Effect of environmental food labeling on customers food purchase
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- Master Thesis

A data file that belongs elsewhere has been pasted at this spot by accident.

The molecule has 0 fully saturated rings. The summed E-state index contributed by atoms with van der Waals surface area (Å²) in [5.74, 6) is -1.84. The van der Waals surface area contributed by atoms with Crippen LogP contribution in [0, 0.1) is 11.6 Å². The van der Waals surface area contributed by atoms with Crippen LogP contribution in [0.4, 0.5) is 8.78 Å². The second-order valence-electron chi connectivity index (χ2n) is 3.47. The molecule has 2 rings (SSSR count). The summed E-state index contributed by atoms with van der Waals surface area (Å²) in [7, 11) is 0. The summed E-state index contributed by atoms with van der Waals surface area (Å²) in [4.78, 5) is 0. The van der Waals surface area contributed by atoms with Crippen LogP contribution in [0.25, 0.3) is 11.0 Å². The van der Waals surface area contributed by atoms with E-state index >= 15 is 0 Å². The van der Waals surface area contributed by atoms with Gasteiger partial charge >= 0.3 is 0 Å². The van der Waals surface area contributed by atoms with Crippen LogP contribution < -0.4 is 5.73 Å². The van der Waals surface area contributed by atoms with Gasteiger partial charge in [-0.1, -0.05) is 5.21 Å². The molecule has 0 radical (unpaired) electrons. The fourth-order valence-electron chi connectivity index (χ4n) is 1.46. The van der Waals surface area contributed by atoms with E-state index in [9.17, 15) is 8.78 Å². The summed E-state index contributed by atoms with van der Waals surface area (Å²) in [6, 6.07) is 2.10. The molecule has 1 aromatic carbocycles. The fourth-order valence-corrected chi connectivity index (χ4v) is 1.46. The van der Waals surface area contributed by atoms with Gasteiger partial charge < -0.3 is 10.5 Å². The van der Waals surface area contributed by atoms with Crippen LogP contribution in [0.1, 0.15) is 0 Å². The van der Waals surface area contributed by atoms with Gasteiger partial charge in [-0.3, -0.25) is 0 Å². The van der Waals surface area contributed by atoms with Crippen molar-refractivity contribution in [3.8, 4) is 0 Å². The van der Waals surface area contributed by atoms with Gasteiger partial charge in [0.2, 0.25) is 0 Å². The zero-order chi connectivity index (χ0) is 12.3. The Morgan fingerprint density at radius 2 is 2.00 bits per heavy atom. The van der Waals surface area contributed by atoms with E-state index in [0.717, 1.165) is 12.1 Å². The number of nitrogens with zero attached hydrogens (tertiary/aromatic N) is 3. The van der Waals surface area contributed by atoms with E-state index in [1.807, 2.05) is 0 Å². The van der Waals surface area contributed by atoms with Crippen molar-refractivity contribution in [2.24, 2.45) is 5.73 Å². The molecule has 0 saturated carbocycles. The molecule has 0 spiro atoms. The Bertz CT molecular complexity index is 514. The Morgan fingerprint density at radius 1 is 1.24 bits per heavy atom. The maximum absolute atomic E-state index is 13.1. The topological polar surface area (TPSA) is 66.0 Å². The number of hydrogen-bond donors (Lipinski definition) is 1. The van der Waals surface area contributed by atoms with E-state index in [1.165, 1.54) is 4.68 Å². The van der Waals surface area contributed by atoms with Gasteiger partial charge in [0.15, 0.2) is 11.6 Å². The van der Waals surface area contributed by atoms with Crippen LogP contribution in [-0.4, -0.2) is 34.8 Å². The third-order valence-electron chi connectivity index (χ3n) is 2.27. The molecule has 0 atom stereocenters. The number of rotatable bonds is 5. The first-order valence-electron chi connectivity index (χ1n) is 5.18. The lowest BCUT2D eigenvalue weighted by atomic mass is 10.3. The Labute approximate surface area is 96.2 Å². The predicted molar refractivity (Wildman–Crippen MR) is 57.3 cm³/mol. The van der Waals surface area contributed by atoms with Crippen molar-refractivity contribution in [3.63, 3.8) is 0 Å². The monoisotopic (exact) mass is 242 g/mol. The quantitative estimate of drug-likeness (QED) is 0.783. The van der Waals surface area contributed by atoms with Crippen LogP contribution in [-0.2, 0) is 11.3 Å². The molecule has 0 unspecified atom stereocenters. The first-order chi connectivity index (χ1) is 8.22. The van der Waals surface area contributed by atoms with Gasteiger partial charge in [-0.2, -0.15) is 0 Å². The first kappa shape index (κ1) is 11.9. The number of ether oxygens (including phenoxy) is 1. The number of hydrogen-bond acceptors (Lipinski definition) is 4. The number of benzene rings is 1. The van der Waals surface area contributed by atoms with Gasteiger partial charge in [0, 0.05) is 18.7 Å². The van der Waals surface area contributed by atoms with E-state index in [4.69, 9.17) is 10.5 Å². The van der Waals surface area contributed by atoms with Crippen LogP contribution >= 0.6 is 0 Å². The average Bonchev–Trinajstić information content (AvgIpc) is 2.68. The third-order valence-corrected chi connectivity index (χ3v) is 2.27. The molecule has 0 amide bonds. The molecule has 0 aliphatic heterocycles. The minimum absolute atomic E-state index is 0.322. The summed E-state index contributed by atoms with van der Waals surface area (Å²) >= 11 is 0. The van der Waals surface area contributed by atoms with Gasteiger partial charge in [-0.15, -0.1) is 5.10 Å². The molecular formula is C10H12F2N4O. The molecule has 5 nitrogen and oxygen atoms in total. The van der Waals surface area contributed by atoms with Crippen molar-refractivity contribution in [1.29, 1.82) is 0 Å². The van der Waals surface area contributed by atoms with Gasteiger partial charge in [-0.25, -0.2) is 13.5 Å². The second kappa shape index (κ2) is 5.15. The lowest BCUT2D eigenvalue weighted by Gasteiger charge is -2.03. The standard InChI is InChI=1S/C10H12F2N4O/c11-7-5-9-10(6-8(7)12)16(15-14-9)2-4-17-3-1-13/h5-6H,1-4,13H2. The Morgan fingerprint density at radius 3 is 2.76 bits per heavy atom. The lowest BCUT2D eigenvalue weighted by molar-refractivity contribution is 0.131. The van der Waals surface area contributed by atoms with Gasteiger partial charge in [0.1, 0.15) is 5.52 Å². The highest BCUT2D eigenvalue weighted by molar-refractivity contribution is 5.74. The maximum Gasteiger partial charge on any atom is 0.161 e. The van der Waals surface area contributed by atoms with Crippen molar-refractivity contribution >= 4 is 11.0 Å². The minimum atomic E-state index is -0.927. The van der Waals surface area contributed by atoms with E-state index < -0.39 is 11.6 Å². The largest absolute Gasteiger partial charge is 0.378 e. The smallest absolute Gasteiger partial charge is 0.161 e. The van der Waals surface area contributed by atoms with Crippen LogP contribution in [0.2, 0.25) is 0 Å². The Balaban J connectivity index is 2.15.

The scientific community agrees that emission levels from food production and consumption have to decrease in order for the world to reach climate targets. Environmental food labeling is becoming a policy tool to motivate consumers in their behavior of food purchase and consumption. This study examined sales data over 42 days from a major student cafeteria at the University of Oslo before and after the introduction of a traffic-light labeling system. In addition, the traffic-light labeling system’s effect on food purchase was compared to two other labeling systems, green-only and red-only labeling systems. The traffic-light labeling marked all dishes as red (highest environmental impact), yellow (medium environmental impact) or green (lowest environmental impact). The red-only labeling system denoted only the highest environmental impact dish with red. In the green-only label system only the dish with the lowest environmental impact was labeled green. We analyzed two food products, meat and vegetarian dishes, investigating the percentage change in sales for the entire 42 days treatment period and for the 20 first and 22 last days separately. Independent t-test and ordinary least squares (OLS) method were used for analyzing the effectiveness of the food labeling systems. For the first 20 days of the experiment, traffic-light labeling led to a significant reduction in sales share of meat dishes (highest environmental impact dishes). Both statistical tests supported these results. Furthermore, the OLS method found a significant effect on sales share of meat dishes under traffic-light labeling for the whole 42 days treatment period. Traffic-light, red-only and green-only labeling did not have a significant effect on sales share of the vegetarian dishes (lowest environmental impact dishes). Looking at the results, one may claim that costumers need to compare the environmental information of one product to other products in order for an eco-label to influence purchase behavior. At the current level of evidence, eco-labels cannot be recommended as a single strategy for changing consumer behavior. Since the present study showed a small, but a significant, reduction of one labeling system on the purchase of meat dishes, further research on the influence of eco-labels are needed before these labeling formats can be recommended as a public environmental intervention.